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Wouldn’t it be great to live a life in which no one ever made fun of you, pushed you around, spread nasty rumors about you, made insulting gestures, or excluded you from their group?

You may be able to get your school to punish kids for bullying you, but that is not going to make anyone like you, respect you, or want to be your friend. In fact, it will make kids hate you and want to beat you up or get you in trouble.

But I also have good news for you. You can make people stop bullying you, and you don’t need anyone else’s help.

There are two things you should think about:

  1. Winning and losing
  2. Friends and enemies

Winning and Losing

Would you like people to think of you as a “wimp,” “nerd,” “sucker” or “loser?” Then you shouldn’t be thinking of people as “bullies” either. Why should they want to be nice to you if you think of them in such an insulting way?

It’s more useful to think of people as “winners” and “losers” rather than “bullies” and “victims.” Life is like a game; the bullies are winning, which is why they’re having a great time, and the victims are losing, which is why they are miserable. If you are a victim, you really wish you could be winning, but it’s impossible to win if you don’t know the rules of the game. To win, you don’t have to be bigger, stronger or smarter than your bullies. All you need is understand the rules for winning, and no one will be able to defeat you.

Friends and Enemies

You want people to treat you like a friend. Enemies hurt you and make you miserable. But can you get people to treat you like a friend if you treat them like an enemy? Of course not. They will treat you right back like an enemy. The only reliable way to get people to treat you like a friend is if you treat them like friends. This principle is known as “the Golden Rule.”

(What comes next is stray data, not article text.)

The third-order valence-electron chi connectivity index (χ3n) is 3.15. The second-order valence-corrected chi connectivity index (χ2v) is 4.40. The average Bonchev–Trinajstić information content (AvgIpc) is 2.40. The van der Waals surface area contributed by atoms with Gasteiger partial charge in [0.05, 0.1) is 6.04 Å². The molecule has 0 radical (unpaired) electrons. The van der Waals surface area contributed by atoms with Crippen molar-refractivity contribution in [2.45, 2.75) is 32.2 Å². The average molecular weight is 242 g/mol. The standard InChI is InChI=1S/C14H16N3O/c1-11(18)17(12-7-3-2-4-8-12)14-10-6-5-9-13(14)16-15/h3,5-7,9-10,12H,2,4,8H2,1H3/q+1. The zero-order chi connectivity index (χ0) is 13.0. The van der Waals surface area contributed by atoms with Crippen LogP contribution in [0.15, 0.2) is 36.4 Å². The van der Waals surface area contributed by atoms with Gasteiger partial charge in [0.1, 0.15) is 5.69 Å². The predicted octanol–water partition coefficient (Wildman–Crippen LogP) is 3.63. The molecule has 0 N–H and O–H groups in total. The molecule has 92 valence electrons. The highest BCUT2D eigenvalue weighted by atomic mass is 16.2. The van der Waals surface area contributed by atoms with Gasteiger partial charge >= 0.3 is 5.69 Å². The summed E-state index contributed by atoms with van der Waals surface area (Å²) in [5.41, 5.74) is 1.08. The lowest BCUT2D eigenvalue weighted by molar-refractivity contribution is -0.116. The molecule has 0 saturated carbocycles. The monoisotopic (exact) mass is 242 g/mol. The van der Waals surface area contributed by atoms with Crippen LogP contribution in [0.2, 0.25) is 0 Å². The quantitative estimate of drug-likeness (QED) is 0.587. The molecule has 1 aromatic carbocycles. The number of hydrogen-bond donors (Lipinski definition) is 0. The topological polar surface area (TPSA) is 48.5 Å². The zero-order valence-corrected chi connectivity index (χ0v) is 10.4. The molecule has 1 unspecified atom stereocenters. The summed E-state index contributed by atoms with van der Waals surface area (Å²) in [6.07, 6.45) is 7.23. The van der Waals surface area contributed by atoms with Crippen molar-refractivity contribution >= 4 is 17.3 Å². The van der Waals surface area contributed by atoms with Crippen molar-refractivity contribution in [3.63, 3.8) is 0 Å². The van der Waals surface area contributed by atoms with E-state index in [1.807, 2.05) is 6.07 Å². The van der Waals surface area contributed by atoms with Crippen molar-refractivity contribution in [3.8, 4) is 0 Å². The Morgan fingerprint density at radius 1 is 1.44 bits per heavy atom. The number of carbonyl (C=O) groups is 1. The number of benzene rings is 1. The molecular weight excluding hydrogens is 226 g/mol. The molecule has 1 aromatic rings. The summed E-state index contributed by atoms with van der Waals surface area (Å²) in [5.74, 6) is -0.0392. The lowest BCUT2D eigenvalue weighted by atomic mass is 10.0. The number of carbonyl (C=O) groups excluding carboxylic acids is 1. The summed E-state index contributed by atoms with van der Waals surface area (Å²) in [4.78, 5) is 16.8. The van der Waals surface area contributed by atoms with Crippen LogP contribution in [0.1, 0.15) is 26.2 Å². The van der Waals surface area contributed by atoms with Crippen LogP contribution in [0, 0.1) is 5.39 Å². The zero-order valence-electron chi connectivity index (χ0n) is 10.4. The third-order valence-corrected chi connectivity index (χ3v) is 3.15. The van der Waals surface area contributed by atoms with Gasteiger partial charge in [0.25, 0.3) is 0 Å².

It’s very obvious to you that your bullies are treating you like an enemy. What you don’t realize is that you are treating them like an enemy, too. Do you get angry with your bullies? Do you defend yourself from them? Are you afraid of them? Do you hate them and try to get revenge? Do you try to get them in trouble with the teacher or principal? If so, you are treating them like enemies. You must stop doing these kinds of things. Just because they may have been the first to treat you like an enemy, it doesn’t make it right to treat them back like enemies. You must treat them like friends even when they treat you like an enemy. You will discover that before long everyone likes and respects you, and they stop trying to be mean to you.

So how should you treat people like friends when they bully you? The single most important thing is to refuse to get angry or upset. The following are some winning ways to handle situations:

Someone calls you “fat.” Respond: “I wish I could be skinny like you.”

Someone insults your race or religion. Respond: “You know, a lot of people think that way about us. Do you have any idea why?”

A kid pushes you or hits you. Respond: “Are you mad at me?” If they aren’t, they’ll realize they have no good reason to keep on attacking you, and they’ll leave you alone. If they are mad, they’ll tell you why. Then apologize if you did something wrong.

A kid threatens you, “Give me you lunch money or I’ll beat you up after school.” Respond: “I wish I could buy you lunch, but I can’t. If you want, though, you can come over my house for dinner. My mom’s a real good cook!”

Kids bring you a rumor, for instance, “I heard that you wet your bed at night.” Respond: “Do you believe it?” If they say, “Yes,” answer, “You can believe it if you wish,” and you win. If they answer, “No,” you also win.

Kids tell you, “You can’t be in our group anymore.” Respond: “Then I won’t be in the group.” If they see you don’t care, they are more likely to want you to stay in the group.

Kids try to force you to choose between friends, for instance, “You can’t be my friend if you’re going to be Jamal’s friend.” Respond: “I will always consider you my friend, but if you can’t be my friend because of Jamal, that’s your choice.” You must refuse to choose. Make it clear that it is the other person’s choice, not yours.

Whenever you are having a problem with someone, remember the Golden Rule and you will always be a winner!


Israel “Izzy” Kalman is Director of Bullies to Buddies, Inc., and creator of where you can find a wealth of useful information on bullying.